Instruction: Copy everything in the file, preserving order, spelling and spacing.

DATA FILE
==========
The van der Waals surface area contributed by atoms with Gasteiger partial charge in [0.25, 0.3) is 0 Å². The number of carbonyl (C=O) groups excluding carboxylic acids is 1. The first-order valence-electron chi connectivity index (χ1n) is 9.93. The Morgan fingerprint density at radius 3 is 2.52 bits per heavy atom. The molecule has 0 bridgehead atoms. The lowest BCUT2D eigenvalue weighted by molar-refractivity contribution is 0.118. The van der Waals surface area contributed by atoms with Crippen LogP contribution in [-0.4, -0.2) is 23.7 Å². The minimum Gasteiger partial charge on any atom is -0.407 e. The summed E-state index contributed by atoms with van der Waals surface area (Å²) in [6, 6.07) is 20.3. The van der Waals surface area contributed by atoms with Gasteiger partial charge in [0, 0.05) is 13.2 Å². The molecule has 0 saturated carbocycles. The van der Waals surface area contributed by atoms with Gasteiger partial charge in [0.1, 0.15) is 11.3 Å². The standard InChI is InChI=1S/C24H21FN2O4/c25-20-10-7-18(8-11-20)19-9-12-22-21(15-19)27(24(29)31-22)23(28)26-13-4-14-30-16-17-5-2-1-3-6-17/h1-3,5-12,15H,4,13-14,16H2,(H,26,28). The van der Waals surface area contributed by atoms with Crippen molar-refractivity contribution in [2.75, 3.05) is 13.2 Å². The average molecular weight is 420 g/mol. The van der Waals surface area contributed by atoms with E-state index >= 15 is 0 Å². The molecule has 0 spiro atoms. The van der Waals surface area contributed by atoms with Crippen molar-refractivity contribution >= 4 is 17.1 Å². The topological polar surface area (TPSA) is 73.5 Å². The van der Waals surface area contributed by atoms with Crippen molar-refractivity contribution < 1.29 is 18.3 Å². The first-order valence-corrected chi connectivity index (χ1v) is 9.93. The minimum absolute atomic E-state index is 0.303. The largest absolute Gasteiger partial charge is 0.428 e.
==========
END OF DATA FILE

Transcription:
The van der Waals surface area contributed by atoms with Gasteiger partial charge in [0.25, 0.3) is 0 Å². The number of carbonyl (C=O) groups excluding carboxylic acids is 1. The first-order valence-electron chi connectivity index (χ1n) is 9.93. The Morgan fingerprint density at radius 3 is 2.52 bits per heavy atom. The molecule has 0 bridgehead atoms. The lowest BCUT2D eigenvalue weighted by molar-refractivity contribution is 0.118. The van der Waals surface area contributed by atoms with Crippen LogP contribution in [-0.4, -0.2) is 23.7 Å². The minimum Gasteiger partial charge on any atom is -0.407 e. The summed E-state index contributed by atoms with van der Waals surface area (Å²) in [6, 6.07) is 20.3. The van der Waals surface area contributed by atoms with Gasteiger partial charge in [0, 0.05) is 13.2 Å². The molecule has 0 saturated carbocycles. The van der Waals surface area contributed by atoms with Gasteiger partial charge in [0.1, 0.15) is 11.3 Å². The standard InChI is InChI=1S/C24H21FN2O4/c25-20-10-7-18(8-11-20)19-9-12-22-21(15-19)27(24(29)31-22)23(28)26-13-4-14-30-16-17-5-2-1-3-6-17/h1-3,5-12,15H,4,13-14,16H2,(H,26,28). The van der Waals surface area contributed by atoms with Crippen molar-refractivity contribution in [2.75, 3.05) is 13.2 Å². The average molecular weight is 420 g/mol. The van der Waals surface area contributed by atoms with E-state index >= 15 is 0 Å². The molecule has 0 spiro atoms. The van der Waals surface area contributed by atoms with Crippen molar-refractivity contribution >= 4 is 17.1 Å². The topological polar surface area (TPSA) is 73.5 Å². The van der Waals surface area contributed by atoms with Crippen molar-refractivity contribution < 1.29 is 18.3 Å². The first-order valence-corrected chi connectivity index (χ1v) is 9.93. The minimum absolute atomic E-state index is 0.303. The largest absolute Gasteiger partial charge is 0.428 e.